It was one week after the final day of school and lice had invaded our house. It was an immediate epidemic. The initial attack came with Julianna, but quickly spread to the other heads of our home.
Hats were washed, bed sheets were changed, and stuffed animals were exiled to black trash bags in the basement where they could not be easily retrieved. Our major assault on the invading pests was a nightly hair regiment. First came the special, bad smelling shampoo. This was followed by intense hair combing with a tiny brush. Each bug and egg discovered on the teeth of the comb was immediately, mercilessly drowned. We were not playing around. This was war.
Each of my children responded to the nightly battle differently.
Jude, the three-year-old, refused all attempts at treatment with violence and loud threats. It was as if we were offering him tofu oysters for desert. To our surprise, it turned out his rejection did not slow the war. The bugs, sensing he was hostile territory, chose to leave his scalp untouched.
Logan only required a brief evening glance. The bugs clearly did not find his buzz cut a suitable living environment.
While the idea of creepy-crawlys in her hair troubled her, Julianna loved the nightly preening. She sat happily in front of the TV while Wendy worked strand after stand with the tiny toothed comb. Someone was playing with her hair. She accept the attention with joy and thanksgiving, despite the circumstances.
Jackson, the ten-year-old with a Bieber-esk dew, was where the key engagements with the bugs took place. We would defeat them, but they would surge to life again. Night after night we did battle. It didn’t help that the boy hated the fine comb in his hair. He let us know he was in complete agony. He did not appreciate being the battle field. He wanted the combing to stop. He was willing to surrender to the bugs if it meant we would leave his head alone.
After more treatments than I care to remember, Wendy and I made a peace offering. We gave Jackson a choice: suck it up and let us pick the invaders out until they are gone or let us shave your head. It was a difficult decision for the young lad. He loved his thick locks. He had to go and ponder it for a few minutes. Finally he returned and told us to take it all off.
Being cheap, I decided I didn’t need to pay fifteen bucks at the barber shop for something I could do in the back yard. I can shave a head. How hard could it be? So I sat my son in a lawn chair and went to work.
Now, I don’t own clippers. But I do have a beard trimmer, which looks like mini-clippers. I knew I couldn’t attack my son’s mop directly with the small beard tool, so I made a plan. I would start on the right and work to the left. I would take most of the hair off with scissors, and then finish the job with the tiny trimmer.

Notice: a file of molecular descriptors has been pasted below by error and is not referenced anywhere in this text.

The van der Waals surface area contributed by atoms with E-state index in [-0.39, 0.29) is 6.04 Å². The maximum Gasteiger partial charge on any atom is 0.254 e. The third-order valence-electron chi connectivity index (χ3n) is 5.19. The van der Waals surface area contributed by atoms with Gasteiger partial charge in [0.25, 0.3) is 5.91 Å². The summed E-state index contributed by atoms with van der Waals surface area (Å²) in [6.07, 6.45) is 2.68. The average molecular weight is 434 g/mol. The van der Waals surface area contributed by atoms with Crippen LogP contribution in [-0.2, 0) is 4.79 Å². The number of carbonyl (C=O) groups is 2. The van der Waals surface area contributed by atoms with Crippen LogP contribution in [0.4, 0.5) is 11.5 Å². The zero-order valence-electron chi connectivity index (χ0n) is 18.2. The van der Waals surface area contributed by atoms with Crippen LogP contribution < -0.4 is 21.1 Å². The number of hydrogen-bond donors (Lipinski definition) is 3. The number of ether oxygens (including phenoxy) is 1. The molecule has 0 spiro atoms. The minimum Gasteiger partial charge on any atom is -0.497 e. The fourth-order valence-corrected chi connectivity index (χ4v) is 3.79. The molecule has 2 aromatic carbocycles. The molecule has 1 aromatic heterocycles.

It was a disaster from the first snip. The kitchen scissors were dull. I could feel them tugging on his hair as they closed.
Determined, I cut again; but faster, thinking the speed of the snip would decrease the pain.
Tears welled up in my son’s eyes. ”Daddy, can we just go to the barber?” he asked.
“Let me try something,” I said. I had a plan. It was going to work. The two scissor cuts had clears a small patch above his left temple. I flicked on the bread trimmer on. It buzzed quietly. I put it to the small patch I had cleared. For a brief second all was great. The remaining hair fell to the beard trimmer, but then the mini-clippers jammed. The tool was confused. This was not facial hair. It was thicker. It was denser. It was resilient. The trimmer stopped buzzing. I had to yank it from his hair.
Jackson yelped and bolted up for the chair. With intense ten-year-old fury he demanded, “Daddy! Take me to the barber!”
I asked if we could give the plan one more try.
As we left the house, Wendy begged us not to tell the barber our family was plagued by lice. Good barbers who will tolerate three boys in one day are hard to find. She was nervous we would break a long standing relationship if we brought the bugs into our beloved barber’s establishment.
Jackson vowed not to say anything about the lice. To ease her mind, I also promised to take him to a different barber, one who had done a bad job in the past, one we were not interested in frequenting in the future.
The car ride was filled with uneasy silence. Jackson let me know he was angry by glaring out the window and occasionally rubbing the bare patch on his head where the trimmer had jammed and been torn away.
In the waiting room of the barber-shop-we-don’t-usually-attend there were rows of chairs facing a wide screen TV. ESPN was playing. Jackson and I took seats next to each other. After a few moment of silence I said, ”Now remember, Mommy said not to tell them you have lice unless they ask.”
“I won’t tell them about the lice,” Jackson said looking forward. Then, accusingly he added, “But I’m going to tell them it was you who did this to me.”
I laughed. ”That’s fair,” I said.